I laugh on the outside. I pretend that I’m tough. In fact, this post would probably go very well with my Follow-Up to Glee Project. I explained there (if you don’t feel like reading back) that a word that I would use to describe me is “Fragile”. I suppose I pussy-footed around the reasoning behind that.
For as long as I can remember, I’ve lived in fear. This journey to motherhood didn’t come easily for me. Lauren’s pregnancy/birth was a BREEZE compared to Jillian’s. I would take the 3 weeks of almost constant time able contractions with no change to my cervix a hundred times if I could have curbed some of what happened to Jillian.
I’m really open about what happened to Jillian (our story, I suppose.) I guess I HAVE to be when I joke that I can give a detailed history in 15 minutes flat. When I first got pregnant with Jillian, I kept saying “something doesn’t feel RIGHT” I couldn’t explain it. I only had one previous pregnancy to compare it to. I just felt “off”. That feeling didn’t let up. At 12 weeks gestation, Adam and I decided to do the maternal serum screening test. Not that we would have done anything with the results, we just needed to be prepared. When I was pregnant with Lauren, we also had the test done. No big deal. When I went in for the results, Jillian’s levels for Down Syndrome and Spina Bifida were increased. After a lot of thinking, talking and crying, Adam and I decided on an amnio. Amnio was done at 16 weeks gestation. Came back absolutely normal. Phew. My doctor warned that it could be a placental problem and we’d keep an eye on it.
Throughout the course of my pregnancy, I began to have a LOT of pain by my previous c-section scar. Like debilitating pain. My doctor prescribed percocet. After trying to tough it out without meds, researching and talking, I had to start doing SOMETHING. I couldn’t just lay around in agony because I had Lauren to look after too. During that time, my “lovely” doctor called me in to ask if I had a drug problem. HA. FUNNY. You prescribed it. I had already decided to stop taking them at less than 24 weeks because I was feeling better. So, dear doctor, that was awfully nice of you.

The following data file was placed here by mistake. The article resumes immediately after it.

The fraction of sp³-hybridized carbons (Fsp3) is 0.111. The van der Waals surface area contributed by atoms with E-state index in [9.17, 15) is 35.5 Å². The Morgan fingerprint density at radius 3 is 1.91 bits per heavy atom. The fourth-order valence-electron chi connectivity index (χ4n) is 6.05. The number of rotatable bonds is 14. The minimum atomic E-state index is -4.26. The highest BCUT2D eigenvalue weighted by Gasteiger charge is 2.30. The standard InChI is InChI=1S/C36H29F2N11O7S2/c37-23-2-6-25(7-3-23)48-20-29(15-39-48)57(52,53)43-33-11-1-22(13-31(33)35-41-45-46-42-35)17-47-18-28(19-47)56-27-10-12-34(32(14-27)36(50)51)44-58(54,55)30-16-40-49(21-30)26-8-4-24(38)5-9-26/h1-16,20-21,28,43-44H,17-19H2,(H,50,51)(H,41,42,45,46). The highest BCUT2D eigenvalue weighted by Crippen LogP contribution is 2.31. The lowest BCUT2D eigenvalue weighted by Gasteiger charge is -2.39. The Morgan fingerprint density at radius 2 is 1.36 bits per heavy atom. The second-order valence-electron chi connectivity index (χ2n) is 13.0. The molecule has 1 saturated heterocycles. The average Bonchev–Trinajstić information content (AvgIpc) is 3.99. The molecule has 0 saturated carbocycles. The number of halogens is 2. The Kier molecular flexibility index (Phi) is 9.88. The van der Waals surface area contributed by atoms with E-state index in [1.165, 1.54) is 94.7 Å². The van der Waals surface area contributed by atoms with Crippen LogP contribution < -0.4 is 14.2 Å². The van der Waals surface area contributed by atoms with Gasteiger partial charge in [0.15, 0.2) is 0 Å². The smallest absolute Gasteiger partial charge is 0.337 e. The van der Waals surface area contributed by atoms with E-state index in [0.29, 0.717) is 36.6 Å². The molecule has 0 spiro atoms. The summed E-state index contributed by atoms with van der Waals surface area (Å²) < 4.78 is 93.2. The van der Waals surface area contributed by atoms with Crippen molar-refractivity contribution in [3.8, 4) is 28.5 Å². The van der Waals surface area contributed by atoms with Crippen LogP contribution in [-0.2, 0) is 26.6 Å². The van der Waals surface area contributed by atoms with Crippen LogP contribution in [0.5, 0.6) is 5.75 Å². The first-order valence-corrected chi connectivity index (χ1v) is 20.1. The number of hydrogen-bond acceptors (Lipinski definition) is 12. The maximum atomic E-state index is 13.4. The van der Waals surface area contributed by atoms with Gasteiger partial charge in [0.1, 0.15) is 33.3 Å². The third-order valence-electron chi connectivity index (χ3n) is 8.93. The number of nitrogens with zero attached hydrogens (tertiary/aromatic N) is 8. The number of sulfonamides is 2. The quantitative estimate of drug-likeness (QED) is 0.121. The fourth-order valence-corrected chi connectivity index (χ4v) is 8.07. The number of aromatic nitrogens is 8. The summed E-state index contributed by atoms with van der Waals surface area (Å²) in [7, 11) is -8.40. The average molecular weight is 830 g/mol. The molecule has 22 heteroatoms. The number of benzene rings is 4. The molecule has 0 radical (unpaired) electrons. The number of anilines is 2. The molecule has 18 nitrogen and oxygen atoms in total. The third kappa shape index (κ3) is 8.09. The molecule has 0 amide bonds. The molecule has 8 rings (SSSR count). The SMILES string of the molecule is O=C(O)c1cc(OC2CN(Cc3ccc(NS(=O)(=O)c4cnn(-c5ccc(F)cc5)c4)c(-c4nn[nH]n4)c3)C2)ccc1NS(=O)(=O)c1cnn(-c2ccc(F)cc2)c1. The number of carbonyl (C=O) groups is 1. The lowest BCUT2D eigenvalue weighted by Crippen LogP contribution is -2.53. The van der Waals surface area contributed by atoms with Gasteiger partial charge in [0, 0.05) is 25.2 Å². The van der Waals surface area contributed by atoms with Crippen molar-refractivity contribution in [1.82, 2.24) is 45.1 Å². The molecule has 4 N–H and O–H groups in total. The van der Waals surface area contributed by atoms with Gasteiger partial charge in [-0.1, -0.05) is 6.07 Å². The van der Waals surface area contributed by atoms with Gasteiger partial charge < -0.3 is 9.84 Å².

Throughout the remainder of my pregnancy, I lived in fear, wondering why I felt so “off”. When my water broke at 29 weeks and 4 days, I tried to brush it off, but to no avail. When Jillian was born at 30 weeks and her first 48 hours were rocky, I was afraid. All throughout Jillian’s NICU stay? Terrified. Bringing her home? Almost worse. I’m not an anxiety type person. But, I constantly lived my life in fear. I guess when we stopped nursing, I started taking something to help me sleep. Anytime I would TRY to sleep without taking anything first, I would lay awake being afraid and if I got to sleep, I’d have nightmares. I didn’t like that either.
Jillian’s been hospitalized many times. More fear crops up. Every time that child gets sick? I get more afraid. My mind takes me places where I don’t care to be. I always fear the worst. I’m going to lose her or this is going to be yet another hospital admission. I seem to be getting better at this fear. Of course, that just makes room for more.
It’s almost been a year since I was diagnosed with rheumatoid arthritis. Before that year, I lost 63 lbs. I know, good accomplishment, but what forced me to do it was fear as well. I was worried I wouldn’t be able to chase after the girls, play outside, fit on playground equipment, etc. So, I lost the weight.
August of 2010 was when I first experienced an RA flare. Let’s just say I’ve had 2 c-sections, my jaw broken and numerous broken bones and THIS pain was the worst I’d ever felt. From then on, I feared that I would have another flare as bad as the first one. That I wouldn’t be able to lift my kids without tears streaming down my face.
After 3 months of plotting, Adam and I realized my flares were coinciding with my period. (sorry for that… TMI, but you should know that already if you already visit here!) For 3-4 days pre-cycle, I would start getting sore knees, making stairs difficult. 1 day pre-cycle, my shoulders and elbows would join the ranks. It’s a total party in my joints. I brought this up with my rheumatologist the last time I went. I had obviously googled and found that joint pain following cycles can sometimes mean PCOS. Which would make sense since every time I have an abdominal ultrasound, they ask if I have it. His response? “Oh! well. That’s bizarre. Menopause will be good for you, too bad it’s 20 years away” Seriously? That’s it? So now, I live every month in fear hoping that this flare won’t be as bad as the first.
I’m just tired of being afraid.